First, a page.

Second, know the business inside and out because with wisdom comes confidence. Don’t get into in too much dept with the technicality part because you are not a technician or salesman. Know at least the top 20 questions of your business by heart as well as the compensation plan, and how to give an effective presentation plan. A good acronym to help is A-B-C (Advantages, Benefits, Compensation ). Never lie or exaggerate about the business! The last thing you want to do is lose a potential prospect by not knowing the basic information or them finding out that you lied to them, as well as giving a false expectation. A prospect will never want to do business if you are uncertain and not confident about the business. One of the most important issues here is to go over how this business could benefit them and their quality of their life, and what they could earn with the amount of work and commitment they are willing to give, so understand the comp plan and tailor it into their need and wants. If you don’t have the technical information in hand, tell them you will get it and follow up with them. Besides industry related material you must learn from the philosophy of your successful upline and personal development and leadership related materials. If you didn’t like reading before, then you must get in that habit! The more your business grows, the more you grow; the more you grow, the more your business grows.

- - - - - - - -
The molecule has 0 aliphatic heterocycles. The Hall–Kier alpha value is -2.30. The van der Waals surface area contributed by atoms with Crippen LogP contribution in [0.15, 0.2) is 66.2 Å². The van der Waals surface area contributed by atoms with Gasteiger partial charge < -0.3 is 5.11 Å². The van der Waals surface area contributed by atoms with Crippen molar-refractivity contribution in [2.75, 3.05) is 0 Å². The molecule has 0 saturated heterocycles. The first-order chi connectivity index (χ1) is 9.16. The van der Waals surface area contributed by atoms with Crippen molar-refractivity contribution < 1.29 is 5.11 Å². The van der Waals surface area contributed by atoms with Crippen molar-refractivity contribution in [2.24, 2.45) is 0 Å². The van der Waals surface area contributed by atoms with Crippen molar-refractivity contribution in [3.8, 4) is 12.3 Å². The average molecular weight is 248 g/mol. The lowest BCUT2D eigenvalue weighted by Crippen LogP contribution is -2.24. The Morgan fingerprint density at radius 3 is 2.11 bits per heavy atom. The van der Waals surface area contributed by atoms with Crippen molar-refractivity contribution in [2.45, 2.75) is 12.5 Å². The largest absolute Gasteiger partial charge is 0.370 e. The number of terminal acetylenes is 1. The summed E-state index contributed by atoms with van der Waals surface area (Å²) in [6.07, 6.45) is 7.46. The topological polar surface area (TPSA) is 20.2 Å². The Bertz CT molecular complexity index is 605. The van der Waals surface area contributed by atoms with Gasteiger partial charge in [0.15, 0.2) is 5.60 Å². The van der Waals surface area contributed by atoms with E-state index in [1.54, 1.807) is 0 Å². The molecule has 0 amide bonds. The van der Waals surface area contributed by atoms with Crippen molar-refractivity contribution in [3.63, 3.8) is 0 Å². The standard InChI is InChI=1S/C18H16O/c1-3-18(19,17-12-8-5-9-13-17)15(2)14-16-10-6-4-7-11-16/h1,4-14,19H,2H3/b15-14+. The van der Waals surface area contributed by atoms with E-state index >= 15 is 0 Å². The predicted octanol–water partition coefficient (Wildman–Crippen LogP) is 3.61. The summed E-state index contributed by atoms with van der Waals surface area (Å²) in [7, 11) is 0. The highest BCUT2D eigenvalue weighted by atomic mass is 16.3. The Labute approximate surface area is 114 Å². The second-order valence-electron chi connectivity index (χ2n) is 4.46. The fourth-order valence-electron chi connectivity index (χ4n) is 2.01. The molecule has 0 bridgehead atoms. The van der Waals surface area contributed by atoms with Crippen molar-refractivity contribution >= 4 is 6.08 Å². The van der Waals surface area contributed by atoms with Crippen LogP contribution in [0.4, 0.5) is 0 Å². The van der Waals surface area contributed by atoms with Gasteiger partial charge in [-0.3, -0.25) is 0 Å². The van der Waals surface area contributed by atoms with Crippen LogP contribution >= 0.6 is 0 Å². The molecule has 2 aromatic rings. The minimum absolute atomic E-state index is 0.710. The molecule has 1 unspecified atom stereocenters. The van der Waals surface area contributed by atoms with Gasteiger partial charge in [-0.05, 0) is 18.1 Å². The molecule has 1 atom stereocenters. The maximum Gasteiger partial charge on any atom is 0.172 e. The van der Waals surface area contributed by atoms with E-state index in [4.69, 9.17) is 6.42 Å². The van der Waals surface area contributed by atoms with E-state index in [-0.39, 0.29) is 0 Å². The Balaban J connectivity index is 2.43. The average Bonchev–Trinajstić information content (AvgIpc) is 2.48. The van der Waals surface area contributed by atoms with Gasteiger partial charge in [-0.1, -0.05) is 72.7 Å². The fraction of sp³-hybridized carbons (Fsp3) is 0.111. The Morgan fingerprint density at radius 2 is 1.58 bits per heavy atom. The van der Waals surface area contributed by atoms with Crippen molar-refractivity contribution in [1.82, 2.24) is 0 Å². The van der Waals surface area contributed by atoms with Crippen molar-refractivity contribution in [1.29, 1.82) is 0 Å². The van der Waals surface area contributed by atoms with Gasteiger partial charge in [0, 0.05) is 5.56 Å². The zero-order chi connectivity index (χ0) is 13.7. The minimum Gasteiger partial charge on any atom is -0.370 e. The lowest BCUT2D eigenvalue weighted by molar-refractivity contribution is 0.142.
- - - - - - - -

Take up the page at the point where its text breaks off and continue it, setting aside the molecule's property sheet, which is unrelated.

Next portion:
Third, have an effective and an easy-to-duplicate system in handy. SYSTEM stands for Save Yourself Time Energy Money. Have a system in place that is proven to work and that is easy to remember for the most common scenarios such as 3 way calling with your sponsor, what to say before and after the presentation, what to say over the phone to gather customers, how to close, and what to say to the following business prospects that are family, friends, associates, leads, and strangers you just met, how to present to someone that lives a distance away. If you master those scenarios you are certainly on your way to success! Scripts are very effective as well so ask your organization and sponsor to obtain them. Keep in mind it must be duplicable.